• Monitor Your Credit Score: Did you know that if someone tries to open a new loan account in your name and defaults on it, your credit score will drop? The rise of free credit tools like Credit Keeper from Capital One (available to select Capital One customers) has made it easier than ever to monitor your credit score and ensure that no one is using your personal information for nefarious credit

Those are the big ones, but there are other measures you can take to protect yourself. Capital One Canada has a great resource page and a video packed with information on how to protect your credit card information from fraudsters; it’s worth a read.

The Bottom Line

No one wants their identity stolen. It’s a hassle, it can mess with your credit score for a long time, and it could keep you from achieving major financial milestones like purchasing a house or car. The downside is so huge that you can’t afford not to take Fraud Prevention Month seriously. If you haven’t take the steps above, there has never been a better time to do so.

Photo Credit: freestocks.org

The post Keeping Your Digital Information Safe in the Tech Era appeared first on My Alternate Life.

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This post is sponsored by H&R Block Canada, but the views expressed are entirely my own. Thank you for supporting the brands that support this blog.

It’s that time of year again – cue ominous music – tax season.

Filing taxes online in Canada is not the most comfortable experience, there’s always that niggling little bit of uncertainty that you aren’t doing it right. Combine this with the fact that you’re submitting documents to the government and the result is most of us either pay the pros to do it or find a system we are comfortable with and cling to it like it’s the holy grail of tax software.

At least that’s what I’ve done. I have always been brand loyal when it comes to filing my taxes online.

It all started several years ago when my parents informed me that they weren’t filing my taxes for me this year. In a panic, I picked a tax software at random, and that’s what I’ve used ever since. It wasn’t the best selection process, but it’s worked so far.

So when H&R Block Canada approached me with the opportunity to not only prepare my taxes using the H&R Block Online Tax Software but also have my return reviewed by an expert, I jumped at the chance to see what else was out there.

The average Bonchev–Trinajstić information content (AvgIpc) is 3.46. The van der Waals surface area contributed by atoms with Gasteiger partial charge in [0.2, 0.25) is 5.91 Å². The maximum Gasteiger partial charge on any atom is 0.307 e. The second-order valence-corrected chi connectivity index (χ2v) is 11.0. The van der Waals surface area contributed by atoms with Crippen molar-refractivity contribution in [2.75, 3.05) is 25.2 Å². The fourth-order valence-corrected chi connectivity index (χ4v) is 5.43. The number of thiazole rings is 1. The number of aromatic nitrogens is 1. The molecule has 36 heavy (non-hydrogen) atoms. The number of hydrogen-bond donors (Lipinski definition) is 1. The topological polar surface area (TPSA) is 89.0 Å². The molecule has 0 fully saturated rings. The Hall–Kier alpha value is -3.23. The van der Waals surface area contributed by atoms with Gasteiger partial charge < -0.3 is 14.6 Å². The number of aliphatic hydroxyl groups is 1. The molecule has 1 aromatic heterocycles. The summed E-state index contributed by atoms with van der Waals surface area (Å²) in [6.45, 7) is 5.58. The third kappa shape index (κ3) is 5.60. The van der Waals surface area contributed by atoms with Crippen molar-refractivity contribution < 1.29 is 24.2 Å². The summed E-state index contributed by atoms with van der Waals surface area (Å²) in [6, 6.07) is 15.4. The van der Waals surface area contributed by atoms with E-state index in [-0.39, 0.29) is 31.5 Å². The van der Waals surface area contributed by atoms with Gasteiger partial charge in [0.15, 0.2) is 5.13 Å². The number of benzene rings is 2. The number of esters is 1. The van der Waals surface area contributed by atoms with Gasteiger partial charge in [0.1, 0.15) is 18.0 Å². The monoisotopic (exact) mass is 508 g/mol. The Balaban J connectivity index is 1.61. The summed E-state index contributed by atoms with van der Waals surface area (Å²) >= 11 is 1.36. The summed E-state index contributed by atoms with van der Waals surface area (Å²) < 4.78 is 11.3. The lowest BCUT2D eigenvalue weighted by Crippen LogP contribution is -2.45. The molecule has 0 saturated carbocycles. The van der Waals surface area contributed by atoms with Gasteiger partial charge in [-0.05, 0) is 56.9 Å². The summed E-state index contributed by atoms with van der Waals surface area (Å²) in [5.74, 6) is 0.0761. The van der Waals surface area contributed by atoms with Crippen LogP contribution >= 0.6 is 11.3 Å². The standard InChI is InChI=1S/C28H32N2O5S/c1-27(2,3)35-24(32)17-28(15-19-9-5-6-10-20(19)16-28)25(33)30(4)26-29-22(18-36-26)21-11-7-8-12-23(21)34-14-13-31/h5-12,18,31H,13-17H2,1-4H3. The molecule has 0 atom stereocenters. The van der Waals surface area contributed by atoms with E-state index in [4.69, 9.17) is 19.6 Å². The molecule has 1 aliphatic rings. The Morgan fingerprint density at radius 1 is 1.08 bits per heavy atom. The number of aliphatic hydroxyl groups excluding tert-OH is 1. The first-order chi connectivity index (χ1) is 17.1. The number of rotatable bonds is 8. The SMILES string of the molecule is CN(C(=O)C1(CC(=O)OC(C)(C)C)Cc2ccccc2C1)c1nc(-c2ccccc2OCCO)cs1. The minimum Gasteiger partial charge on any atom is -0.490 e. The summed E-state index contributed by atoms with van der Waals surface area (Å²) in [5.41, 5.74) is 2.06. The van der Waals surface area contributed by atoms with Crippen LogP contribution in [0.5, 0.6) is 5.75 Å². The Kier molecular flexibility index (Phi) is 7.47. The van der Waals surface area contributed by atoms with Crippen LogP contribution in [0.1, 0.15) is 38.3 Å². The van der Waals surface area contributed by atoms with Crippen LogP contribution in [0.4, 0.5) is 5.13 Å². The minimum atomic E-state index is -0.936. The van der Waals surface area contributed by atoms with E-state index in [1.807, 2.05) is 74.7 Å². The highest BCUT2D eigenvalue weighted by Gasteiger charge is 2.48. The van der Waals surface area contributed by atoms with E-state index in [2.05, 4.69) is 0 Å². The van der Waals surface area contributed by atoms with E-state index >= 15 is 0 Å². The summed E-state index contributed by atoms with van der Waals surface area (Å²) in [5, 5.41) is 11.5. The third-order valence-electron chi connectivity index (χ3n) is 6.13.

In a nutshell? It couldn’t have been easier.

Quick Facts
  • You can file either online or in-person
  • There are different pricing tiers for different needs
  • Small businesses are supported
  • Optional: have an expert review your return
In-Person or Online

H&R Block Canada offers you the option to file your return online or in-person. I opted for online because I’m a busy person and the idea of braving Halifax’s ridiculous winter snow/rain weather to take my tax documents to someone in-person was not appealing. But if you’re the kind of person who prefers to have your taxes done by an actual human being, that is an option.

The online interface was easy and intuitive to use. You are guided through a series of preliminary questions to determine how complicated your return will be before the software offers you choices between which filing option to choose (I ended up with the assistance option because I was filing with my husband and I have business income as a sole proprietor). At any time you can hit the back button and correct any mistakes.

Importing Data from Canada Revenue Agency

First off, if you don’t have your My Account set up through the Canada Revenue Agency, do that now.

No seriously, right now. It will make your life so much easier at tax time.